TRAVERSE CITY — A transportation planning group that lost more than $20,000 in funding from the Grand Traverse County Road Commission discussed how to repair the relationship with county leaders.
Road commissioners withdrew their annual dues to the Traverse City Area Transportation and Land Use Study last month after some members questioned TC-TALUS’ effectiveness and whether its services justify its cost.
TC-TALUS Director Matt Skeels during a Tuesday meeting relayed possible fixes to road commission concerns such as increasing communication between TALUS and its members, changing the group’s dues structure, and giving weighted votes to the largest TALUS players.
But TALUS board members asked Skeels to schedule a meeting with road commissioners before taking any action.
Skeels said both sides need to hash out some of his proposed changes.
“Yeah, we can change to a weighted-voting structure, but what will that do,” Skeels said. “I think we need a little bit of education to see where both sides stand.”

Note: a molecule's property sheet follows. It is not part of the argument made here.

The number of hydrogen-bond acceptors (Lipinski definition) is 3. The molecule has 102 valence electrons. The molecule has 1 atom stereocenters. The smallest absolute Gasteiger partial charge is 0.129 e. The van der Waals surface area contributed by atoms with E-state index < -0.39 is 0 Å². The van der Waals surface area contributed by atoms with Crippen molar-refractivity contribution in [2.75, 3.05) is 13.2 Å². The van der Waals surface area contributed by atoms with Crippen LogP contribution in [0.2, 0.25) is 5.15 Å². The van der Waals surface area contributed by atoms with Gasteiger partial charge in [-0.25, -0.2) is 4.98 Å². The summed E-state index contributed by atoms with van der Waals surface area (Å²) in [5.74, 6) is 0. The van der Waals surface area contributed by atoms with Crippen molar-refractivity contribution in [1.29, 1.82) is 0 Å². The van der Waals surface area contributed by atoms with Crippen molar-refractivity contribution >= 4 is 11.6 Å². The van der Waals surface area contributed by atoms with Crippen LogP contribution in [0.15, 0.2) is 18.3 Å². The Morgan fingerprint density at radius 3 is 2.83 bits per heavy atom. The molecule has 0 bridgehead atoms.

Skeels said in an earlier interview with the Record-Eagle that TALUS has great value for the Grand Traverse region. The organization manages early planning for major transportation projects and is preparing a long-range transportation plan to determine where to best spend the region’s transportation dollars in the next 20 years or so.
The work is important, he said, in part because the agency often helps local townships and governments prepare for road construction and repaving work that crosses jurisdictions. For example, the group is using a traffic demand model to analyze logical detour routes for upcoming construction work on U.S. 31.
“Why it matters is from the state and federal direction — both of those governmental agencies are really relying on consensus (from local officials),” Skeels said. “They want to see that everyone is working together, and those areas that are working together are much more likely to see additional funds directed their way.”